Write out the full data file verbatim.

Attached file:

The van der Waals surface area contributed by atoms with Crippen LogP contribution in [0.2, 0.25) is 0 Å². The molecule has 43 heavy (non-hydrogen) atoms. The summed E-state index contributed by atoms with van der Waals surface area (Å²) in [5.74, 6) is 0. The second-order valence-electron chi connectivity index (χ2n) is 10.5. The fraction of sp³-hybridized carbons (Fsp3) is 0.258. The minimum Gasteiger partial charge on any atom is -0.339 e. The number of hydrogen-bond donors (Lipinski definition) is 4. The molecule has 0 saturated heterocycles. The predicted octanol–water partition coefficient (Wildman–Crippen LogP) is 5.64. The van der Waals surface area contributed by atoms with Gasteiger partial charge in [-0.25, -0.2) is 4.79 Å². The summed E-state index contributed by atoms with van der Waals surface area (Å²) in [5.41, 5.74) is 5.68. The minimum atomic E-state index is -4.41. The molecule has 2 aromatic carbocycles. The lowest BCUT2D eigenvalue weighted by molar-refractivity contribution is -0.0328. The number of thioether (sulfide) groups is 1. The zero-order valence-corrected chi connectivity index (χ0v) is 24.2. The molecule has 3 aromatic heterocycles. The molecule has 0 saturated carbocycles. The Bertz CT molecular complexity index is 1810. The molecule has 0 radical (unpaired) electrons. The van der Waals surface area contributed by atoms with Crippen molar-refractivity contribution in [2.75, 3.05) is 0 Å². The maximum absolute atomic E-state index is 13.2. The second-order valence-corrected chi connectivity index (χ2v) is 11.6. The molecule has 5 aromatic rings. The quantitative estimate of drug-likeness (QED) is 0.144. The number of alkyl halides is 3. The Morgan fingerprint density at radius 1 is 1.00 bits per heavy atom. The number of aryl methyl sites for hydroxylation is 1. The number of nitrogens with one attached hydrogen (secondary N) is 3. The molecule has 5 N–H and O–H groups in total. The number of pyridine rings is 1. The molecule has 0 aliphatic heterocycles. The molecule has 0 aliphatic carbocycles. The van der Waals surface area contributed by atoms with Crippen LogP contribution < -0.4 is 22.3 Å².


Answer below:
The van der Waals surface area contributed by atoms with Crippen LogP contribution in [0.2, 0.25) is 0 Å². The molecule has 43 heavy (non-hydrogen) atoms. The summed E-state index contributed by atoms with van der Waals surface area (Å²) in [5.74, 6) is 0. The second-order valence-electron chi connectivity index (χ2n) is 10.5. The fraction of sp³-hybridized carbons (Fsp3) is 0.258. The minimum Gasteiger partial charge on any atom is -0.339 e. The number of hydrogen-bond donors (Lipinski definition) is 4. The molecule has 0 saturated heterocycles. The predicted octanol–water partition coefficient (Wildman–Crippen LogP) is 5.64. The van der Waals surface area contributed by atoms with Gasteiger partial charge in [-0.25, -0.2) is 4.79 Å². The summed E-state index contributed by atoms with van der Waals surface area (Å²) in [5.41, 5.74) is 5.68. The minimum atomic E-state index is -4.41. The molecule has 2 aromatic carbocycles. The lowest BCUT2D eigenvalue weighted by molar-refractivity contribution is -0.0328. The number of thioether (sulfide) groups is 1. The zero-order valence-corrected chi connectivity index (χ0v) is 24.2. The molecule has 3 aromatic heterocycles. The molecule has 0 saturated carbocycles. The Bertz CT molecular complexity index is 1810. The molecule has 0 radical (unpaired) electrons. The van der Waals surface area contributed by atoms with Crippen molar-refractivity contribution in [2.75, 3.05) is 0 Å². The maximum absolute atomic E-state index is 13.2. The second-order valence-corrected chi connectivity index (χ2v) is 11.6. The molecule has 5 aromatic rings. The quantitative estimate of drug-likeness (QED) is 0.144. The number of alkyl halides is 3. The Morgan fingerprint density at radius 1 is 1.00 bits per heavy atom. The number of aryl methyl sites for hydroxylation is 1. The number of nitrogens with one attached hydrogen (secondary N) is 3. The molecule has 5 N–H and O–H groups in total. The number of pyridine rings is 1. The molecule has 0 aliphatic heterocycles. The molecule has 0 aliphatic carbocycles. The van der Waals surface area contributed by atoms with Crippen LogP contribution < -0.4 is 22.3 Å².